(Research shows that fruits and vegetables are not grown as per the requirement of global population. Photo by Mahendra Pandey)
The researchers warn that in the absence of substantial efforts to respond to predicted future environmental changes, reductions in the yields of vegetables and legumes will substantially alter their availability globally.
Analysis by senior journalist Mahendra Pandey
A new research shows that climate change will have serious effects on food production, especially fruits and vegetables. Temperature increase and the effects of greenhouse gases are among the most important issues associated with climate change. The production and quality of fruits and vegetable crops can be affected by exposure to high temperatures and elevated levels of carbon dioxide and ozone.
The rise in atmospheric CO2 levels due to global climate change and horticultural practices have both direct and indirect effects on nutrient synthesis in plants. It affects photosynthesis directly, causing alterations in sugars, organic acids, flavonoids, firmness, and antioxident activity. Rise in atmospheric carbon dioxide levels persistently affected post-harvest quality causing sugar content reduction in potatoes and tuber malformation.
Elevated atmospheric ozone can result in the decline of the photosynthetic rate, growth, biomass accumulation, increment in Vitamin C content, and potential reduction in volatile ester emissions in strawberries. Tomatoes exposed to ozone concentrations ranging from 0.005 to 1.0 μmol/mol have resulted in a transient increment in β-carotene, lutein, and lycopene contents.
The quality of fruits and vegetables is not the only problem. Another research shows that fruits and vegetables are not grown as per the requirement of global population. If everyone on the planet wanted to eat a healthy diet, there wouldn't be enough fruit and vegetables to go around, according to a University of Guelph study.
A team of researchers compared global agricultural production with nutritionists' consumption recommendations and found a drastic mismatch. "Results show that the global system currently overproduces grains, fats and sugars, while production of fruits and vegetables and, to a smaller degree, protein is not sufficient to meet the nutritional needs of the current population." said study co-author Prof. Evan Fraser.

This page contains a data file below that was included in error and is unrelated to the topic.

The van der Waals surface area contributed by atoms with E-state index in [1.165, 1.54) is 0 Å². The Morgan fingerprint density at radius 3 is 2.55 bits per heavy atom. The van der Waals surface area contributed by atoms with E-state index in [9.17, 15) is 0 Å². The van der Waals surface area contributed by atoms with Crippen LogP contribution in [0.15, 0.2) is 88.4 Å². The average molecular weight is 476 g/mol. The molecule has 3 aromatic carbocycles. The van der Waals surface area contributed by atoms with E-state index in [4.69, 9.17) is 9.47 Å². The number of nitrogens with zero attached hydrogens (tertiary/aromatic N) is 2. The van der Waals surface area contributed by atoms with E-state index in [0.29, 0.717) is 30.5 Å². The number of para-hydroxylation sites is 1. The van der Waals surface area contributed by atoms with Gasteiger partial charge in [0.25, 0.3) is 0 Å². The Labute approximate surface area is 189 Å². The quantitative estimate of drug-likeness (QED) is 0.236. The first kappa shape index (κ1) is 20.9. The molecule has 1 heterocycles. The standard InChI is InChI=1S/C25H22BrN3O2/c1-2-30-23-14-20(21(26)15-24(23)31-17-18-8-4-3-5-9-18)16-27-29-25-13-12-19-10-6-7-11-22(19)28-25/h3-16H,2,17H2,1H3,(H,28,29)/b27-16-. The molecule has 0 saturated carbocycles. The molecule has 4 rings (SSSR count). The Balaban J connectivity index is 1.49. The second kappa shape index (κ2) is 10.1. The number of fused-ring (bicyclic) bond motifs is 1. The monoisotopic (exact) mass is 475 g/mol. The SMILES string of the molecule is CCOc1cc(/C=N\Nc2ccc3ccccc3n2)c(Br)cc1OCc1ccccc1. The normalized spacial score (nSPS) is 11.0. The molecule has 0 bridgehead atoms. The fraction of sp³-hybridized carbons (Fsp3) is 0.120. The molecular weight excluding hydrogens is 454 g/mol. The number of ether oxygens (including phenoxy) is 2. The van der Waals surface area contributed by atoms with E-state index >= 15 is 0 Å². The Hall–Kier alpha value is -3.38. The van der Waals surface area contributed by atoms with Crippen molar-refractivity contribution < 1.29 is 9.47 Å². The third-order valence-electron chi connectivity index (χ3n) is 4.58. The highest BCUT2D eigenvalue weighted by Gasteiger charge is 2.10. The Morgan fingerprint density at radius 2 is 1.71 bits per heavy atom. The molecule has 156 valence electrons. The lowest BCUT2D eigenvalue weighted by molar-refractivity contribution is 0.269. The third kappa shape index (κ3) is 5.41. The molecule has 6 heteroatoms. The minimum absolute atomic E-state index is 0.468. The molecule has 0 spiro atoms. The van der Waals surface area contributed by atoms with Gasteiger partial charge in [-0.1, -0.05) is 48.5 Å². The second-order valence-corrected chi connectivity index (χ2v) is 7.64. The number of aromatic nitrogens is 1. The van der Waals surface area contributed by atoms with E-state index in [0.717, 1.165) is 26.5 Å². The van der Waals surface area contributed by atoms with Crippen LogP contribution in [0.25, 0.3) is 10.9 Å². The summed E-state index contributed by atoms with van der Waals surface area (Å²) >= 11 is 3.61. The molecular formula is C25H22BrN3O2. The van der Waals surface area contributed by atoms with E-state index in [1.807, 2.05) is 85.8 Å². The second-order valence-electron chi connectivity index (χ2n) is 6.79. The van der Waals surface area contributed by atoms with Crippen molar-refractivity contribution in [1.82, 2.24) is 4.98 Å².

Published in the journal PLOS ONE, the study calculated the number of servings per person on the planet for each food group based on the Harvard University's "Healthy Eating Plate" guide, which recommends that half of our diet consist of fruits and vegetables; 25 per cent, whole grains; and 25 per cent, protein, fat and dairy.
Researchers calculated how much land is currently used for farming and how much would be needed if everyone followed the nutritional recommendations.They then projected those numbers for 2050, when the global population is expected to reach 9.8 billion.
They found that we now produce 12 servings of grains per person instead of the recommended eight; five servings of fruits and vegetables instead of 15; three servings of oil and fat instead of one; three servings of protein instead of five; and four servings of sugar instead of none.
The study found that adopting a more nutritious diet is not only good for us but also good for the planet. "If we do switch to nutritious diets, we would see a drop in the amount of land required to feed our growing population," said authors of the study.
The researchers also found that shifting production to match nutritional dietary guidelines would require 50 million fewer hectares of arable land, because fruits and vegetables take less land to grow than grain, sugar and fat. Without any change, feeding 9.8 billion people will require 12 million more hectares of arable land and at least one billion more hectares of pasture land, said Fraser.
Yet another study concludes that if no action is taken to reduce the negative impacts on agricultural yields, the environmental changes predicted to occur by mid- to end-century in water availability and ozone concentrations would reduce average yields of vegetables and legumes by 35% and 9% respectively. In hot settings such as Southern Europe and large parts of Africa and South Asia, increased air temperatures would reduce average vegetable yields by an estimated 31%.
Environmental changes, including climate change, water scarcity and biodiversity loss, are predicted to become more profound in the 21st century -- posing significant challenges to global agriculture, food security and nutrition. While there is growing evidence that predicted future changes in temperature and rainfall will lead to significant reductions in the yields of many staple crops such as rice and wheat, the impacts on vegetables and legumes -- important constituents of healthy diets -are largely unknown.
To address this evidence gap the researchers conducted a systematic review of all the available evidence from experimental studies published since 1975 on the impacts of changes in environmental exposures on the yield and nutritional quality of vegetables and legumes. Experiments included in the review were conducted in 40 countries.
The researchers warn that in the absence of substantial efforts to respond to predicted future environmental changes, reductions in the yields of vegetables and legumes will substantially alter their availability globally. Such changes may affect the affordability and consumption of vegetables and legumes in the mid- to long-term and this could have significant impacts on population health all around the world.
We always talk about future generations, but our deeds would keep them away from a balanced diet and also from a conducive environment.